What to Consider in Your Landlord Insurance


Landlord insurance is a must if you want to protect your property from financial loss, damages and accidents. And premium prices do vary; the age, property type (house, unit, apartment or townhouse), size and structure, quality of finishes and what’s included (furniture and white goods) will all affect the price.

As well as the physical aspects, you also need to consider what else is included in your cover. What happens if your tenant trips and injures themselves on a broken tile in the bathroom? They can sue you for negligence, loss of income and damages, and these costs can very quickly add up.

If your property is part of a strata or community title, check what is covered by that insurance. Many insurances cover the building and public liability for the shared facilities, but not for inside the property itself. And double check what is classed as your property or shared facilities.

When you’re shopping around, here are some items you may like to consider including:

Replacement Value

Always insure your investment property to replacement value. This is the cost necessary to repair or replace your entire home. And make sure the building itself is insured – some Landlord Insurance policies will include this as part of a package, others won’t. Building insurance covers you for unexpected events that damage your investment property such as fire, falling branches and broken windows.

Natural Disasters

We’ve been having some pretty wild weather over the past few years. Repairing the damage from storms and floods can be extensive, so check your policy covers you for natural disasters.

Public Liability

Most landlord insurance will include some sort of public liability, but you will need to check the value. It’s also good to check what isn’t included in the public liability cover. Many policies don’t include ‘uninvited guests’, such as an intruder or burglar. Believe it or not, but if they injure themselves in your property and it’s deemed to be your fault, the intruder can sue!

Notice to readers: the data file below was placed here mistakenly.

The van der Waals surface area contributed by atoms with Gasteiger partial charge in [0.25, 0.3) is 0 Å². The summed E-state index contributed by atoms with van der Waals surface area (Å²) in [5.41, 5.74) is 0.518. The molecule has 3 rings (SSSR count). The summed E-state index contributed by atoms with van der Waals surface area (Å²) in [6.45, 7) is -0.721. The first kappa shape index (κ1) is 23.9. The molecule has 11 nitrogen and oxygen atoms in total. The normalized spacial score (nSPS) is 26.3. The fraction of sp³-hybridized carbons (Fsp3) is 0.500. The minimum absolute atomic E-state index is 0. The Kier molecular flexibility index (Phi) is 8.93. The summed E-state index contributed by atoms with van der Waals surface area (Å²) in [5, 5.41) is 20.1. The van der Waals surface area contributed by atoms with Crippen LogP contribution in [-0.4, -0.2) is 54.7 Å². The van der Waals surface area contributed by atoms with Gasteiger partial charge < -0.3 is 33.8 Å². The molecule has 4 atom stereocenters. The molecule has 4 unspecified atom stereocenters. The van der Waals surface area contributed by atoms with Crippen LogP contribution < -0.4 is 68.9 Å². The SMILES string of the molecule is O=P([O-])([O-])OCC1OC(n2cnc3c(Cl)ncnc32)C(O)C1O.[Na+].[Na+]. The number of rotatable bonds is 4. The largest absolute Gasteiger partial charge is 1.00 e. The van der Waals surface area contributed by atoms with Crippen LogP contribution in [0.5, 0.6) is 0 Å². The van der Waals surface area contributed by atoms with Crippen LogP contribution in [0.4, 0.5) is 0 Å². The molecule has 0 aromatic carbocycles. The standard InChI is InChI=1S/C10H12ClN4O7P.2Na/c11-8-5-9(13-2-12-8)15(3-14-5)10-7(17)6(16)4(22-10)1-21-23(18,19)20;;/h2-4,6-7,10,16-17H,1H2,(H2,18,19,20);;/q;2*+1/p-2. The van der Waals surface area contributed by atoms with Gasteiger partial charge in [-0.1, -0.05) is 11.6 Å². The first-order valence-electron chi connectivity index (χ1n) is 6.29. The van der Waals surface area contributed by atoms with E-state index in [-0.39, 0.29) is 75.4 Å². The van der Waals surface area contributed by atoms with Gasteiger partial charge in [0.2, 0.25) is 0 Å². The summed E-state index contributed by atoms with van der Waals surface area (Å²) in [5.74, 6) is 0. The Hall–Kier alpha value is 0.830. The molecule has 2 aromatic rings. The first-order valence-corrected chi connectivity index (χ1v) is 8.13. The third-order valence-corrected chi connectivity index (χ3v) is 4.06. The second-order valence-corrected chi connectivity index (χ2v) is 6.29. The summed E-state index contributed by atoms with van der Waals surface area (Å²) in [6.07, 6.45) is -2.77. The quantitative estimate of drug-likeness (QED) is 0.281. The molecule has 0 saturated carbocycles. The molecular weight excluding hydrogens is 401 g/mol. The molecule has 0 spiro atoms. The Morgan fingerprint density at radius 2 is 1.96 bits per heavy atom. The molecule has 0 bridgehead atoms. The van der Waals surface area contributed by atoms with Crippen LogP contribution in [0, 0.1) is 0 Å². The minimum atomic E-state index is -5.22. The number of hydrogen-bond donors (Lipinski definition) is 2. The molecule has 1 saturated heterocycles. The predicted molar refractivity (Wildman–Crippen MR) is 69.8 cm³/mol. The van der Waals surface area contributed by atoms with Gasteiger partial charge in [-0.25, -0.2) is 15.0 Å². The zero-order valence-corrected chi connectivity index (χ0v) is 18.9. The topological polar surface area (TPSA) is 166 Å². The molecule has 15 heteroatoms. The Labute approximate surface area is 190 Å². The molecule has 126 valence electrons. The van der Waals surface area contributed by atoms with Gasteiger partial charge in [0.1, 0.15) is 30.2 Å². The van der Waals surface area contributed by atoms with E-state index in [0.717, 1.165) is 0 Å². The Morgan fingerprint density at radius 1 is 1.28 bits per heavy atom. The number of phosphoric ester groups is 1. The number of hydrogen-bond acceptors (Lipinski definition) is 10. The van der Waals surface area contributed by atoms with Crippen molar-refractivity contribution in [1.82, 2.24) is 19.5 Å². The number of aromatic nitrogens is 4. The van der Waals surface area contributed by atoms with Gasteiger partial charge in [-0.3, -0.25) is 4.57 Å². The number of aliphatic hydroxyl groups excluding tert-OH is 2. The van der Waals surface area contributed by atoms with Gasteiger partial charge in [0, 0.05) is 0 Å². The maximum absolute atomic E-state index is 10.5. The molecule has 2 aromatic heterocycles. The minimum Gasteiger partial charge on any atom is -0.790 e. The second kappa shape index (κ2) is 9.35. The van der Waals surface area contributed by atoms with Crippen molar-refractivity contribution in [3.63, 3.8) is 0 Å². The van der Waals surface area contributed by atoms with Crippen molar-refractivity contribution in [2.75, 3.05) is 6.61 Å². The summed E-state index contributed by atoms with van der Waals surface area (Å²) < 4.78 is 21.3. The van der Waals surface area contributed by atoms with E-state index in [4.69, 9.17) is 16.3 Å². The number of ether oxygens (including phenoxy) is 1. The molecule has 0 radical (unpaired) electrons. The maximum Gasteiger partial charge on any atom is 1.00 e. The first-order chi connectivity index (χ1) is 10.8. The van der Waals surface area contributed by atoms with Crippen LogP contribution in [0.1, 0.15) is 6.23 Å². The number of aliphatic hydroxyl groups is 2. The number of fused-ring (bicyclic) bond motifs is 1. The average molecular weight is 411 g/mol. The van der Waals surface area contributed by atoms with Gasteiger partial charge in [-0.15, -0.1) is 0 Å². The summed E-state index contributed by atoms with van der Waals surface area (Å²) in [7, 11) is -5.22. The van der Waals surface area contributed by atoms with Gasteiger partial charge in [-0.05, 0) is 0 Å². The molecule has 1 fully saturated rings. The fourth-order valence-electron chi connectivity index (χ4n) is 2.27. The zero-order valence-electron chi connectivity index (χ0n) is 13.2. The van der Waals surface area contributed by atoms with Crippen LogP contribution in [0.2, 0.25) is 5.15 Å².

Loss of Rental

Even if you think you have the best tenants in the world, there may be an issue. For example, if the property becomes uninhabitable for some reason (such as flooding or damage) and there is a vacancy for a period of time.

Other Points to Consider

Landlord insurance policies do not cover a tenant’s possessions. However, according to NSW Fair Trading, you can write it into your tenancy agreement you require the tenant to take out any form of insurance, such as home contents or public liability insurance.

Always ask too what else isn’t covered, such as malicious damage by a tenant. That way you can make an informed decision as to whether you want it included in your policy.

With over 40 years in the business, we have seen a lot of insurance claims and dealt with a lot of insurance companies. Always read the small print – what you consider as damage, the insurance company may view as ‘wear and tear’. On a positive note, we have seen a lot of insurance companies cover unforeseen damages.

And on an even more positive note, your landlord insurance can be used as a tax deductible benefit.

Our advice is to carefully look at the policy, read the policy Disclosure Statement and if you don’t understand it, or you are unsure, contact the insurance company. Ask what exactly it is you’re covered for and how it makes its decisions.

We would be very happy to share our experiences with you and answer any questions you may have when it comes to considering landlord insurance, and anything else regarding investing in property, so give us a call on 02 4956 9777 or pop into our office for a chat.